Tag: Alumni

A collage of images from different years of the Olin Blog commemorating its 10th anniversary.

With a lovely evening shot of Simon Hall and a sparkling video outlining the strategy behind this new initiative, the Olin Blog debuted 10 years ago today. Since then, WashU Olin Business School has opened two new buildings—Bauer Hall and Knight Hall. Two business school deans (and one interim) have come and gone. Nearly 12,000 students have graduated from Olin’s programs—from undergraduate to doctoral.

And since that first post on November 30, 2012, writers for the Olin Blog have contributed nearly 3,200 stories documenting the heartbeat of the school—stories of alumni and student accomplishments, stories of school innovations and advancements, stories of marriage and stories of tragedy.

“I’m always interested in what sets Olin apart, what makes us unique,” said Paula Crews in the debut video. At the time, she was associate dean and director of Olin marketing and communications. Today, she’s Olin’s interim chief of staff and senior associate dean and director of strategy and marketing. “We know the real power lies in connecting our audiences with our Olin personalities—storytellers if you will. We see a real opportunity to bring to life what makes Olin unique.”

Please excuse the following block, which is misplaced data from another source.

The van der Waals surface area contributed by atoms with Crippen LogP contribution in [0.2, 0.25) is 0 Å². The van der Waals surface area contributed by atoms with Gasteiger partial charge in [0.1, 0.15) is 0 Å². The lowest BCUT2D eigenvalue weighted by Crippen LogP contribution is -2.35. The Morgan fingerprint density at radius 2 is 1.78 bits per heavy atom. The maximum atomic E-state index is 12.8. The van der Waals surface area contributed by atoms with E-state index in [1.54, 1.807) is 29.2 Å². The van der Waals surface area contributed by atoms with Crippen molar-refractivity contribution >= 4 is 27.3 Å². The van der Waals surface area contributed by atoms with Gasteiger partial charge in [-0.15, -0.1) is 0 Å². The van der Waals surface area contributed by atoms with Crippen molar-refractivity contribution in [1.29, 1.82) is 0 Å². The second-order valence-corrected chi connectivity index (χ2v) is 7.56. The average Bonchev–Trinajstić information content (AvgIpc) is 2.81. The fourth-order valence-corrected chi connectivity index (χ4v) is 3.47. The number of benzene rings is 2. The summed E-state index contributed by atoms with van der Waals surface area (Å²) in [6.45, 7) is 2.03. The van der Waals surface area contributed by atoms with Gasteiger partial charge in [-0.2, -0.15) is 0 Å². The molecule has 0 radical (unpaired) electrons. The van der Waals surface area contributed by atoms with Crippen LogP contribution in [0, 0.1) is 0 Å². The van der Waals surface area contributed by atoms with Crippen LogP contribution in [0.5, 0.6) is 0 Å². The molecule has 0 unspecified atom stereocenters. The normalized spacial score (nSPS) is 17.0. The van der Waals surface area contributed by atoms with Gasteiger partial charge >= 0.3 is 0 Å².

To celebrate 10 years of the Olin Blog, we’re highlighting 10 posts—one for each year. They might not have been the most-read posts for the year. Just posts that grabbed our attention.

2012-13: “Through the giving of others”

“Seniors shake it up with the chancellor.” This April 18, 2013, post speaks of students launching a senior gift campaign with a video doing the Harlem Shake with then-Chancellor Mark Wrighton. Alas, while the post remains, the video itself has been lost.

2013-14: “Flying over the towers”

“Drone captures campus video.” This August 6, 2014, post highlights drone video soaring over campus and spotlighting Olin’s new buildings.

2014-15: “Midwestern sensibilities”

“Alum launches clothing line.” This very simple and very short post from August 12, 2015, proved to be very popular with a lot of readers as Jimmy Sansone, BSBA 2010, launched his company.

2015-16: “We were kind of freaking out”